Eccentric Hamstring Exercises: Bulletproof Against Injury

Eccentric strengthening is something that many individuals are missing out on the vast benefits in gyms worldwide, both for performance as well as looking good in front of the mirror. In his book "Triphasic Training," Cal Dietz referred to the Eccentric phase of dynamic movement as "the deceleration or lowering portion of the movement. It is associated with muscle lengthening.

During this phase, kinetic energy is absorbed and stored in the tendons of the muscle structure to be used during the stretch reflex." Let's take a deeper look at eccentric strengthening, specifically for the hamstrings.

Eccentrics in Sports Performance & Why We Use Eccentric Hamstring Exercises?

Newton's 3rd Law of motion states that “the acceleration of an object as produced by a net force is directly proportional to the magnitude of the net force. In the same direction as the net force, and inversely proportional to the mass of the object.”

This says that the amount of force we can absorb (eccentric), we then have the potential to produce (concentric). The eccentric action of movement is our breaking system. We need to ask ourselves, how fast can they hit the brakes, and how quickly can they relax to hit the gas again?

The ability to produce more force in less time and absorb more force in less time. Think Barry Sanders and his ability to change direction.

In fact, “Findings from five cross-sectional studies revealed statistically significant moderate- to large-sized correlations (r = 0.45-0.89) between measures of eccentric muscle strength and change of direction speed performance in athletic populations.” (8). Barry’s ability to do what he did on a football field is eccentric strength (and poetry) in motion.

So why, then, would we not be including eccentric training as an important piece (not whole) of our training with clients and athletes? Hamstrings in training are generally seen doing things such as leg curls, hip extensions (reverse hypers), step-ups, & deadlifting.

They play a significant role in stabilizing one's pelvis and taking the strain off the low back. As you eccentrically stress or strengthen the hamstrings, the ability of our "posterior chain" to absorb force to then be able to transmit it increases dramatically.

Every eccentric action in sport or competition is followed by an explosive concentric action, and this is where Flywheel eccentric training offers a great opportunity for full system development.

“Superior enhancements in power and stretch-shortening cycle (SSC) function have also been reported; there appears to be a preferential increase in the size of type II muscle fibres and the potential to exert a unique effect upon fibre type transitions. Qualitative and quantitative changes in tendon tissue that may be related to the magnitude of strain imposed have also been reported with eccentric training.” (3).

This is great news as we want to improve our ability to produce power and train and improve our SSC. Eccentrics, within reason, allows us to take the governor off of force production as it inhibits the stretch reflex produced by the Golgi Tendon Organs (GTO) that keeps us feeling safe.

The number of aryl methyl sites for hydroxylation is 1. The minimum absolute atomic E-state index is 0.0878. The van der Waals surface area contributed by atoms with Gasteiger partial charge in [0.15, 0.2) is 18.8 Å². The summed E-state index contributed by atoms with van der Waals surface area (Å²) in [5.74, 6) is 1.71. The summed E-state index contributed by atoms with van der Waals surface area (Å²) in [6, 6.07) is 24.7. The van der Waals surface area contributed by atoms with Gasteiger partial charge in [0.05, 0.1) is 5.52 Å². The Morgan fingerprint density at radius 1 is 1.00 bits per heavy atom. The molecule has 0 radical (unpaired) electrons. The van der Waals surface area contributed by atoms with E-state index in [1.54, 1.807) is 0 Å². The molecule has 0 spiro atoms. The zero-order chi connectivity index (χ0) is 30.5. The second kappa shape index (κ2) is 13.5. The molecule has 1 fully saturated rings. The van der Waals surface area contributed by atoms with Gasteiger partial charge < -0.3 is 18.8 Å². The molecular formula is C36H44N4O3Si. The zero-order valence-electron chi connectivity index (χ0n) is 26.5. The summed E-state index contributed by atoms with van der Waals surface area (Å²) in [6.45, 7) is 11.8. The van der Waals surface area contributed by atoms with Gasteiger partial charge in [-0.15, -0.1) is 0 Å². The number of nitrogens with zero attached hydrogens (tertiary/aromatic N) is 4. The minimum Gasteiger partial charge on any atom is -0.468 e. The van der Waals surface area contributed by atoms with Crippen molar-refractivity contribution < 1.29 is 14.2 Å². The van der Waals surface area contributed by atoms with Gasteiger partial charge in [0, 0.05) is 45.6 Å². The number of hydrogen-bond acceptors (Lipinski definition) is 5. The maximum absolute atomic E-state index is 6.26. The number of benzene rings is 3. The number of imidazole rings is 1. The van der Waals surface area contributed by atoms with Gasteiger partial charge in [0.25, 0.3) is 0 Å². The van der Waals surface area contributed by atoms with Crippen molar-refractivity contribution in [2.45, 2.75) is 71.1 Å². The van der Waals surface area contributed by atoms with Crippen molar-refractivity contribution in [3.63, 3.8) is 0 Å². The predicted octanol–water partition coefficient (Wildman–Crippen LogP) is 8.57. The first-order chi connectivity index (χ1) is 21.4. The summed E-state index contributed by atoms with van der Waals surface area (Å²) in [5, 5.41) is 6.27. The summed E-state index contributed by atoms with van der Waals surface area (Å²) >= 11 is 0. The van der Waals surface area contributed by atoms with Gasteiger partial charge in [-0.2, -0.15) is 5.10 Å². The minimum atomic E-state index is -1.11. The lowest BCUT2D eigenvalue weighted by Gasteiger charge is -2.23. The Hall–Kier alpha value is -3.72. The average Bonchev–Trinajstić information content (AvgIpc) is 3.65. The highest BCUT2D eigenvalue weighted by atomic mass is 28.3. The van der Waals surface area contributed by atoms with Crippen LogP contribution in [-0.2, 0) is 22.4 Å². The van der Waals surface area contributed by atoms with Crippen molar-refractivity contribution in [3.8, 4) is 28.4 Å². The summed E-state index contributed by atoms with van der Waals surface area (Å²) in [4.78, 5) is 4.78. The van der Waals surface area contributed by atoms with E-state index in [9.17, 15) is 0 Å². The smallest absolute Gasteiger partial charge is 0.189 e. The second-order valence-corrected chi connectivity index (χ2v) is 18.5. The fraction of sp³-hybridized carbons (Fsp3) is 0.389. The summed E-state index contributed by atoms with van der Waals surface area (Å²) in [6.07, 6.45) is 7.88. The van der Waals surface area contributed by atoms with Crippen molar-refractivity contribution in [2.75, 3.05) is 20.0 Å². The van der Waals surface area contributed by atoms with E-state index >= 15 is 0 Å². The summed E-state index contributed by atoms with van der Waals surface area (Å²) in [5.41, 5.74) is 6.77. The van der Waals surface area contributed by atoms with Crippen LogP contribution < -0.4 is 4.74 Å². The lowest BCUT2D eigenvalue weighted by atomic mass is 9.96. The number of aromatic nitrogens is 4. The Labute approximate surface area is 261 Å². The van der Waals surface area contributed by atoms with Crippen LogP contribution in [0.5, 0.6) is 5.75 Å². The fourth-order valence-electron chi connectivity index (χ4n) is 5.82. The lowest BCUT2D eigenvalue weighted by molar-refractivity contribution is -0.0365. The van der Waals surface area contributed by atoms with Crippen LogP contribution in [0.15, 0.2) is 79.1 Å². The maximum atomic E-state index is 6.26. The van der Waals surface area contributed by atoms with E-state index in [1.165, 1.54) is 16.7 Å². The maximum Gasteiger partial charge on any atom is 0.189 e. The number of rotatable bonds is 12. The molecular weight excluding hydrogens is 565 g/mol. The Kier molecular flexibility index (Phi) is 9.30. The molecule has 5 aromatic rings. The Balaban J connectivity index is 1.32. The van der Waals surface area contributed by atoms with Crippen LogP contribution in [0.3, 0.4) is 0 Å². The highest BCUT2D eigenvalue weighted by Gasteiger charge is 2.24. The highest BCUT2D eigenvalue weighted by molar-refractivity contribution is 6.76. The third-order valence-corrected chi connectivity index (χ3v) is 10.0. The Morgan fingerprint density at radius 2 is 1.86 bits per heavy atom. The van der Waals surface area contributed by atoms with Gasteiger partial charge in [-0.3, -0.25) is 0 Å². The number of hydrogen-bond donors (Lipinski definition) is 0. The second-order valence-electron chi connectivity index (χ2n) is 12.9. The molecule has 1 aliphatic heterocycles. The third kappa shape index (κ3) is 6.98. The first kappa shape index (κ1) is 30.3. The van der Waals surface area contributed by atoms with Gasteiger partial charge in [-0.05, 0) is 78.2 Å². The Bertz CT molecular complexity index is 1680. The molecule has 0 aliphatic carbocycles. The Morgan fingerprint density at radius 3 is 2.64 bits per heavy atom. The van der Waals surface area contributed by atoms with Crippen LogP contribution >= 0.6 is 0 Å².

This governor or stretch reflex is there for a reason, however, the body/system will choose to protect first and foremost.

Manipulating Flywheel Training For Specific Results

Eccentric training recruits fewer total motor units compared to concentric training. (11) This, in turn, increases the amount of stress placed on each of the recruited motor units, which can lead to fatigue. In fact, according to Handford, eccentrics with >4sec of time under tension had marked increases in Blood Lactate, Growth Hormone, and testosterone.

In comparison, <2sec saw significant improvements in concentric power output (1). So, with the changing of wheels in your training, you can foster the appropriate adaptation for your goals, whether hormonal or performance-based.

With the safety of utilizing the flywheel or some traditional methods of eccentric strengthening, you can push the intensity even to higher demands. “Eccentric training performed at high intensities was shown to be more effective in promoting increases in muscle mass measured as muscle girth.

In addition, eccentric training also showed a trend towards increased muscle cross-sectional area measured with magnetic resonance imaging or computerized tomography. Subgroup analyses suggest that the superiority of eccentric training to increase muscle strength and mass appears to be related to the higher loads developed during eccentric contractions.” (2)


Not the focus of many training programs, but something the flywheel allows us to accomplish is to establish or re-establish a rhythm with our training. Not only is the eccentric-isometric-concentric continuity of the flywheel allowing for specific adaptations, but it's also allowing for a deeper, more intrinsic response of rhythm.

“Entrainment is a broadly used term that refers to the process of alignment between systems. In the context of human behaviour and physiology, entrainment refers to the adaptive function by which we voluntarily or involuntarily synchronize our brains and bodies to the environment; entrainment to the environment is possible with any sensory modality (sound being the most precise).” (13).

The flywheel allows for this entrainment to occur and to increase our sensory awareness both intrinsically and extrinsically.

Best Eccentric Hamstring Exercises on the Flywheel

Romanian Deadlift (double or single leg)

I prefer double leg or offset, as you can produce higher amounts of force, and the athlete or client can understand and become educated on what the eccentric action feels like.